The Real Parent "Penalty"

If you put aside the silliness of the Reformocon Parent Tax Penalty idea (which Elizabeth Stoker Bruenig has a great critique on recently), there is actually something very important to say about the unique burdens parents shoulder. These burdens don't have anything to do with secretly contributing multiple times to Social Security and Medicare (which they don't really do). These burdens are not the making of any particular fiscal policy either. Instead, people who dedicate resources to raising children take on unique burdens because they sacrifice resources in order to reproduce society and make retirement possible in the first place.

The Personal Finance of Childless Retirement

Apparently, one of the things childless adults are commonly asked is: who will take care of you in old age? I say this is apparent because if you trawl around the internet, you find lots of childless couples that are very defensive about this question.

As annoying as this question appears to be to the childless, it's actually very easily answered. According to the USDA, raising a child costs an average of $12,000 per year. And that's not even counting common post-childhood wealth transfers such as the parental payment of college tuition. Under this USDA estimate, a typical two-child family will spend over $430,000 raising their children. If a childless couple socks that $24,000 per year into a retirement index fund, they would have, with a 5% real return, over $700,000 in the fund after 18 years. If you assume they work another 12 years before they retire, it will have grown to over $1.2 million.

This $1.2 million is more than enough to retire on and it only represents the amount of extra retirement money they have from not raising kids. With this money and their normal retirement fund, a childless couple would be able to buy whatever care they needed and fund all of their other consumption needs as well.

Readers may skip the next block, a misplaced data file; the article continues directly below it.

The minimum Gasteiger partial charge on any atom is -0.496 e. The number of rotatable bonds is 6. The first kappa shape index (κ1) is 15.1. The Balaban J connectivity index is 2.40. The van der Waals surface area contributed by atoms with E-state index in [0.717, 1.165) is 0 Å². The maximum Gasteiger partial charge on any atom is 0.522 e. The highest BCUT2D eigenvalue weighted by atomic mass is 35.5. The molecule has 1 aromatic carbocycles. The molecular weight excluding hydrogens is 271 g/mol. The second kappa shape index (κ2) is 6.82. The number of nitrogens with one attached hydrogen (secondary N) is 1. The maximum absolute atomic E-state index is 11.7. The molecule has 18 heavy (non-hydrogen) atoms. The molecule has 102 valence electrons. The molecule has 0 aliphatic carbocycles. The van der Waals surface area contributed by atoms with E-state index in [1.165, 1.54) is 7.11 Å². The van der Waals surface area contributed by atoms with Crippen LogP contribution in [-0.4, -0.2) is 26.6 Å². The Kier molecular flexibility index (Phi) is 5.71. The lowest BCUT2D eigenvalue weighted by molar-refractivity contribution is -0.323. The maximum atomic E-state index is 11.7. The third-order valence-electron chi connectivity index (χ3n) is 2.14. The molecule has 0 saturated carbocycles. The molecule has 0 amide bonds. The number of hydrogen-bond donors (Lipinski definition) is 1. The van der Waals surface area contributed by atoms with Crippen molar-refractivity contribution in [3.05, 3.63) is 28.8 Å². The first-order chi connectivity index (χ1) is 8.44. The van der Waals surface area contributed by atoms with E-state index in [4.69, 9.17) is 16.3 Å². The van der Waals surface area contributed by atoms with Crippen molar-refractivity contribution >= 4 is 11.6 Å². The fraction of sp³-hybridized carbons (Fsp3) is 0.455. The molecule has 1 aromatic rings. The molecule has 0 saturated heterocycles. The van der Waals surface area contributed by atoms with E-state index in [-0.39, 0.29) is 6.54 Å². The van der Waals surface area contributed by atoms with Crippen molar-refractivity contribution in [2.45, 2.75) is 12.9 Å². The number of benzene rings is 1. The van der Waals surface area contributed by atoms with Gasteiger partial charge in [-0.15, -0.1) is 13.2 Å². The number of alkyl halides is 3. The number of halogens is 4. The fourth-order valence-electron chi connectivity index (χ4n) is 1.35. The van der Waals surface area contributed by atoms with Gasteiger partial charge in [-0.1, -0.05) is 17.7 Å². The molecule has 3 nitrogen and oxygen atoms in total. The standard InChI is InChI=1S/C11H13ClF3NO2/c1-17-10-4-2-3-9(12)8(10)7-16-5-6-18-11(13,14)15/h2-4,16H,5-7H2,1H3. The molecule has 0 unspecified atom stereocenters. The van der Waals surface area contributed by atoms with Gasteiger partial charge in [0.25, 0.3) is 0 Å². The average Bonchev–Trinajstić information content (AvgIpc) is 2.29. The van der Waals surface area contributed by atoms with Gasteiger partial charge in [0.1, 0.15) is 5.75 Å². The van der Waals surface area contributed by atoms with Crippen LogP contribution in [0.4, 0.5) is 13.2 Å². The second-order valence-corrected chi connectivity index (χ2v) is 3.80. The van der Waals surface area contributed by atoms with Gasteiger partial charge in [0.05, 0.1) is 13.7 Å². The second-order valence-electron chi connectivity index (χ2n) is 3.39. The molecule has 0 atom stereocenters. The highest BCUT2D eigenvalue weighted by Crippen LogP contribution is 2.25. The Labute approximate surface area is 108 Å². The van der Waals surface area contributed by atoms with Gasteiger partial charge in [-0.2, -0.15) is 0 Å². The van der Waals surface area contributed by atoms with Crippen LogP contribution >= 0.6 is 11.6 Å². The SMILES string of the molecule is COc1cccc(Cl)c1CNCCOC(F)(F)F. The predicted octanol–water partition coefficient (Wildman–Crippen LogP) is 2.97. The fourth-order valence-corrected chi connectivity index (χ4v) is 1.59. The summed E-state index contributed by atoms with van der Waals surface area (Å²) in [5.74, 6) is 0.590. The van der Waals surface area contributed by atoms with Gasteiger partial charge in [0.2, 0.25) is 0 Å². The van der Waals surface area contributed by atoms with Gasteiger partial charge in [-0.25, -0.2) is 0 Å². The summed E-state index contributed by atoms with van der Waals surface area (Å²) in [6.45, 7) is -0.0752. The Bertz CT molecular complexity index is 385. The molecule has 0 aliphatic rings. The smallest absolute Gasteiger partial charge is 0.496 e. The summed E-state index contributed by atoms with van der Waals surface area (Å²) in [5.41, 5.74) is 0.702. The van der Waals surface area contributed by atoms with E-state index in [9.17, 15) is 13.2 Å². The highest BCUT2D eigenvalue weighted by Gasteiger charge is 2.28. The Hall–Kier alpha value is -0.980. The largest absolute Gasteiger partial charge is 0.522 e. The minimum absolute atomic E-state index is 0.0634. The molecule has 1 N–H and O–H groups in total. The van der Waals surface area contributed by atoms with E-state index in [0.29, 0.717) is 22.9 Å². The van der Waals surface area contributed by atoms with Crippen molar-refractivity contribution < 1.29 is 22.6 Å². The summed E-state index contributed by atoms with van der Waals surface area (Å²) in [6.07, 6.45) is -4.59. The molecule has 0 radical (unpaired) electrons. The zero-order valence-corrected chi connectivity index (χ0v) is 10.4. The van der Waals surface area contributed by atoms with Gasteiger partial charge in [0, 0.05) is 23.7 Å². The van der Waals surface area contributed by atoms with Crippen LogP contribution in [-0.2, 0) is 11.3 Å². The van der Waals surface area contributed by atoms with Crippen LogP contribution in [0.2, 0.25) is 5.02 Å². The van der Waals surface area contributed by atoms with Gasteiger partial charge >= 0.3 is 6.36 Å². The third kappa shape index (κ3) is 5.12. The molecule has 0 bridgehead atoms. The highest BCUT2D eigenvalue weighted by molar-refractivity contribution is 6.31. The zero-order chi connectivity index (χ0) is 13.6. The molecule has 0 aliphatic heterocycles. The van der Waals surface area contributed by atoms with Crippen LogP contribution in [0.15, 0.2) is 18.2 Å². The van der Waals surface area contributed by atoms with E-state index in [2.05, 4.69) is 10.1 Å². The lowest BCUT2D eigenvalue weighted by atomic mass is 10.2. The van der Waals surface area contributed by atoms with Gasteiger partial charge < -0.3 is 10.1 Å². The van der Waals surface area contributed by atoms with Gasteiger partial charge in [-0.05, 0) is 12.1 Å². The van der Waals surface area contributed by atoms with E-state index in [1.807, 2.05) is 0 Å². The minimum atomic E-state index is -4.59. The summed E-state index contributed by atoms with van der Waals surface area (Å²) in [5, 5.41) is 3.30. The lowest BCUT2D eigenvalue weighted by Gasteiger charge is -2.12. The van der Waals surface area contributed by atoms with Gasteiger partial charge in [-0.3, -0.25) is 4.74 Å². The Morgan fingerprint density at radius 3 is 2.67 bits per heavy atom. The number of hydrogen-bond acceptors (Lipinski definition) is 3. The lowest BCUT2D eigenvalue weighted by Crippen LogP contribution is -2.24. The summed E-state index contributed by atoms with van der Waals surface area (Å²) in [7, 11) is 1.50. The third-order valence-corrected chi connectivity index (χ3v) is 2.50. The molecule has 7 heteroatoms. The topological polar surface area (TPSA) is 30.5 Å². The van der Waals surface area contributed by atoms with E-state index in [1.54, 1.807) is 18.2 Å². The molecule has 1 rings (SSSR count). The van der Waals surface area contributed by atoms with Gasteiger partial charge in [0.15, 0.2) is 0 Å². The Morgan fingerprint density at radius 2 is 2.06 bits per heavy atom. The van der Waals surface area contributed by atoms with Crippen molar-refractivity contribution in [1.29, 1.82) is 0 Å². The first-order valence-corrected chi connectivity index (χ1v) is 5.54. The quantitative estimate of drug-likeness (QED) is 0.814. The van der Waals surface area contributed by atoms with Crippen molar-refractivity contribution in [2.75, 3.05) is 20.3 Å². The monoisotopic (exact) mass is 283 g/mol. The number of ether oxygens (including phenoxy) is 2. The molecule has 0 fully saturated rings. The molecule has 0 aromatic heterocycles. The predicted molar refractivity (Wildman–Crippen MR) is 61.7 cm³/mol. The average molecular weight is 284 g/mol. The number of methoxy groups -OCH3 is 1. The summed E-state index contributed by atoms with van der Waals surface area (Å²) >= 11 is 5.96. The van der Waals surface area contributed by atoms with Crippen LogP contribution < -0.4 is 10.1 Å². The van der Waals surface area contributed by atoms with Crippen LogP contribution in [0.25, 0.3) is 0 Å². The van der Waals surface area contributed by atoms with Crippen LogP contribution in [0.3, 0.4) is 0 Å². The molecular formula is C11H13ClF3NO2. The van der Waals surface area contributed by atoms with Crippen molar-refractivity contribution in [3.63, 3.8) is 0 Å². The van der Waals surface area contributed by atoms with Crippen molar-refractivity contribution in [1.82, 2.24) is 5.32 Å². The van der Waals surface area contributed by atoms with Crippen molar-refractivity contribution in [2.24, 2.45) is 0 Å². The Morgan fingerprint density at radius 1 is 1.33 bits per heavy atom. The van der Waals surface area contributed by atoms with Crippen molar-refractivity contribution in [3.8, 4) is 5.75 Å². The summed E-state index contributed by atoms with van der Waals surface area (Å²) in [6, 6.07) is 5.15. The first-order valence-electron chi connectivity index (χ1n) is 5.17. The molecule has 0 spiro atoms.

The Deception of Childless Retirement

Although childless couples have an easy path to retirement as a personal finance matter, this neat financial story obscures the deeper reality. When old people are retired, they live off of the production of the generations coming up behind them. Personal retirement accounts hide this fact because it seems as if you are simply spending your own money that you have built up over time. But money is not goods and services. And if there are no younger workers coming up behind you to make those goods and services, that money is not going to buy you anything.

Childless couples therefore engage in a kind of freeriding. By not contributing resources to the reproduction of society, they are able to massively increase their own consumption or build huge retirement funds. But the realization of that extra consumption is only made possible by the social reproduction undertaken by others, i.e. those who create and raise subsequent generations.

Child Benefit

In a less reactionary environment that doesn't require the invention of truly absurd rationales about parental double payroll taxation, this would be one of the main stories you tell about the importance of a child benefit. On balance, people who undertake the high costs of bringing up the next generation should be given social income to do so. The net transfer from the childless to the child-having that this entails is able to be easily justified on these social reproduction freeriding grounds.

Normally, I'd tell you that the reason conservatives don't go for this more typical narrative is because they are angling to find a way to justify a child benefit regime that deprives the poor. However, although the Reformocon Child Tax Credit accomplishes the conservative goal of starving the poor, oddly enough, even their own weird Parent Tax Penalty rationale requires universal child benefits. So the best I can do for piecing it all together is to simply say: the Reformocon plan has nothing to do with children or parent tax penalties and everything to do with vote-buying the middle class in a way that they can pretend is related to rolling back government tax penalties (even as they are actually just creating a new welfare program).

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